observations and opinion
Please sit down, I want to talk to you about something.
Just for a moment I want you to close your eyes. No, not yet, keep reading a little longer. But eventually I want you to close your eyes and see some people you know. It can be the people down the hall. It can be your best friend. It can be your spouse, your mother, your brother or sister. Your son or daughter. It can be someone you don’t really know yet, but want to know better.
When was the last time you saw them? Five minutes ago? Good, odds are you’ll be seeing them again. Five days ago? Probably. Five months ago? You might think that your next encounter is right around the corner, but you could be wrong. This is the thing I want to talk to you about. Picture those three or five or seven people, and try to remember that last time you saw them. And when I say “saw” I don’t mean “looked at” but saw – spoke to, ate with, smiled at, frowned at, sang with, danced with. Do you see it?
When you parted, did you wave to them as they started a long drive back to where they live? Did they turn and look at you, as a door swung shut between you? Did he hold your coat for you before you stepped out into a cold afternoon? Were you at the airport? Were you at your parents’ house? Were you at the hospital? Or was it some blurry, dark night when you walked away, knowing you could never go back, should never go back, might go back? And as it turned out, didn’t go back?
As deeply as we carve the train tracks of our lives, as predictably as we circle, and circle again, the same places and conversations, there is uncertainty rippling under the skin of the world. It is as constant as a heartbeat and as predictable as silence in the woods: sometimes we just never see someone again. We tell ourselves that there will be more chances, or we don’t even think about it at all – we just believe that what is present is permanent. And it is only belief because the one true thing, aside from how you love your parents or children, is that the present is not permanent at all. Sometimes the present disappears.
There is someone on my mind, someone who I saw “one last time” when I didn’t know it. I should have – the signs were there in front of me, in the eyes and the voice and the words – but I let my belief in more chances cloud my senses and sense. We had a wonderful lunch – vegetarian food, which was not the wonderful part ( but it did have the virtue of being good for me and agreeable to my companion’s tastes.) The wonderful part was being there. We talked longer than expected and then, we had to make our way back to reality. We parted as people almost always do: casually and congenially. There was in fact, for me, a strong belief that we would see each other again soon. But that never happened. What happened was silence. And that was perfectly understandable because, people live their lives. I lived mine. I knew there would be another lunch.
But there wasn’t. Instead there was this:Hi David D just told me the sad news. I know this must hit you hard so I just wanted you to know that we are thinking of you. J
This was the news that my friend was dead. The writer, a mutual friend, believed I knew – and I should have known – but until that note arrived, I did not. In the two weeks since our last lunch, my friend had collapsed, gone into a coma and passed away. Of course he had been ill for years and was especially fragile that last time we met. It would have been obvious to anyone willing to see what was true, that he was already sailing away. The second-last time I saw him, it was to put him in an ambulance. So he was sick, very sick and I knew it. But that last afternoon, what I saw was my friend. We kibitzed about our kids and spouses and work and what the summer would bring. I still see his face, drawn and quiet; I hear his voice; I feel his handshake; I see him turning at the corner and walking, haltingly, to his car. If there had been a breeze it might have blown him over. Yet somehow I let myself, willed myself perhaps, to believe that it was fine. It was normal. Maybe hindsight has changed my memory or just explained it to me, but now I see clearly what I did not – would not – see then. That was our last lunch.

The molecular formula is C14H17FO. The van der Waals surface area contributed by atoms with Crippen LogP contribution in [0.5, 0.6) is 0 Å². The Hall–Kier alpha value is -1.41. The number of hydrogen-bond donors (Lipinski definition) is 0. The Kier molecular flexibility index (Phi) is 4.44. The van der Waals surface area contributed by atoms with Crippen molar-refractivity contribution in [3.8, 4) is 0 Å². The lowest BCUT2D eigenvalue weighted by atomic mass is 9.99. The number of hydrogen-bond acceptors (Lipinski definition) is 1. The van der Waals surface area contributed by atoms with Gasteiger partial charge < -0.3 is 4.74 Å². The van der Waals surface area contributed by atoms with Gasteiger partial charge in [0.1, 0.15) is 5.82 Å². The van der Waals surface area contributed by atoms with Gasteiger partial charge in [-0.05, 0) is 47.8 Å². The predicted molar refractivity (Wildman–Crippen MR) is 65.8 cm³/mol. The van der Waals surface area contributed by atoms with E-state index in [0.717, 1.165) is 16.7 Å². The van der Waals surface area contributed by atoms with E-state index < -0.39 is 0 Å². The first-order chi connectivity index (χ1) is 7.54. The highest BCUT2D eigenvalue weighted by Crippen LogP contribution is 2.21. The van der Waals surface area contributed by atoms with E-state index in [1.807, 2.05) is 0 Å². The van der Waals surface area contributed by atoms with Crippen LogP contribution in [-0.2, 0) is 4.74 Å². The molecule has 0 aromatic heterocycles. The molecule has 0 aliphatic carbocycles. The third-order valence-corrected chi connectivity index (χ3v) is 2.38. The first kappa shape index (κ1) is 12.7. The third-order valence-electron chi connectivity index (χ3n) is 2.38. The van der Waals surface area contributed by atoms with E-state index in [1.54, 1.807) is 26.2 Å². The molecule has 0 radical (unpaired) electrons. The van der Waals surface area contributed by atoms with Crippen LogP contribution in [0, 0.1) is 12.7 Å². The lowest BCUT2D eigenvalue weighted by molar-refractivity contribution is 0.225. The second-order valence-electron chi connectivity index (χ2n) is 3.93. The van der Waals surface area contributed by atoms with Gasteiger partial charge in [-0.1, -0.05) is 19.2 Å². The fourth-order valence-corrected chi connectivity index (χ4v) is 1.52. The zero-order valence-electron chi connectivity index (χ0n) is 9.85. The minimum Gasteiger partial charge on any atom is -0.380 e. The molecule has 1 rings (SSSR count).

You have that list of faces and names in your head. Some are long gone. Some are better off lost. Some you regret ever knowing. Some you regret not knowing better. We cannot spend today or tomorrow, chasing another moment with who we knew and loved yesterday. We can’t live gripped with some gut-freezing fear that this might be the last time. Such fear is not life, it’s death itself – a wide awake death. We can’t choose that over real life. And real life, oftentimes, is believing what may not be true.
The moon hangs in the sky like a scythe and the sun climbs up over the city like a bear peeking into a beehive. That’s what always happens and it’s going to happen again. We just have to live our lives, believing that what is present is permanent, that what we have is safe, that what we stand on will not shift. We go to bed believing that someone we love, or loved, or might have loved, will be with us once more, someday. Because that’s what always happens. And we may be right to believe it, until we aren’t. That’s all I’m saying.
Yes, it was a good lunch. A great lunch. Better no doubt, because I didn’t know it was the last.